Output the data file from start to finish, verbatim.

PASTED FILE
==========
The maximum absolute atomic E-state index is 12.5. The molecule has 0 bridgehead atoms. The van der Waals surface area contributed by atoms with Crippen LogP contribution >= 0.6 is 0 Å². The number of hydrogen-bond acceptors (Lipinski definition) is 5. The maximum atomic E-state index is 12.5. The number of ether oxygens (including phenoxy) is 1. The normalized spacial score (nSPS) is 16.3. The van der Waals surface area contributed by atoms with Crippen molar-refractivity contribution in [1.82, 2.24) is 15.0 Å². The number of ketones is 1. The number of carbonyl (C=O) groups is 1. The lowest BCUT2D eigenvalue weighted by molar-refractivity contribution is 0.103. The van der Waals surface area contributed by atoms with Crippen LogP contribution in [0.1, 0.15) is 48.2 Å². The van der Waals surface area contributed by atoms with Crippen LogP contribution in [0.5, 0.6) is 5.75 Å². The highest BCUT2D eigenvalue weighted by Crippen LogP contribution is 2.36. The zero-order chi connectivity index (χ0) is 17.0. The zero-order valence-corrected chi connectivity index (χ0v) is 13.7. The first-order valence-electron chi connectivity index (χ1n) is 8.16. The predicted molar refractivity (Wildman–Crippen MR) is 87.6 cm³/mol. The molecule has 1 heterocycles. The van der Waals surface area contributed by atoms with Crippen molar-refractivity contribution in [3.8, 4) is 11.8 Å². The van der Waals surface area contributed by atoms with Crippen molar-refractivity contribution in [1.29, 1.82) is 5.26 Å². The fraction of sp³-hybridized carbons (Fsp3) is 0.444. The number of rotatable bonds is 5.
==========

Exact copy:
The maximum absolute atomic E-state index is 12.5. The molecule has 0 bridgehead atoms. The van der Waals surface area contributed by atoms with Crippen LogP contribution >= 0.6 is 0 Å². The number of hydrogen-bond acceptors (Lipinski definition) is 5. The maximum atomic E-state index is 12.5. The number of ether oxygens (including phenoxy) is 1. The normalized spacial score (nSPS) is 16.3. The van der Waals surface area contributed by atoms with Crippen molar-refractivity contribution in [1.82, 2.24) is 15.0 Å². The number of ketones is 1. The number of carbonyl (C=O) groups is 1. The lowest BCUT2D eigenvalue weighted by molar-refractivity contribution is 0.103. The van der Waals surface area contributed by atoms with Crippen LogP contribution in [0.1, 0.15) is 48.2 Å². The van der Waals surface area contributed by atoms with Crippen LogP contribution in [0.5, 0.6) is 5.75 Å². The highest BCUT2D eigenvalue weighted by Crippen LogP contribution is 2.36. The zero-order chi connectivity index (χ0) is 17.0. The zero-order valence-corrected chi connectivity index (χ0v) is 13.7. The first-order valence-electron chi connectivity index (χ1n) is 8.16. The predicted molar refractivity (Wildman–Crippen MR) is 87.6 cm³/mol. The molecule has 1 heterocycles. The van der Waals surface area contributed by atoms with Crippen molar-refractivity contribution in [3.8, 4) is 11.8 Å². The van der Waals surface area contributed by atoms with Crippen molar-refractivity contribution in [1.29, 1.82) is 5.26 Å². The fraction of sp³-hybridized carbons (Fsp3) is 0.444. The number of rotatable bonds is 5.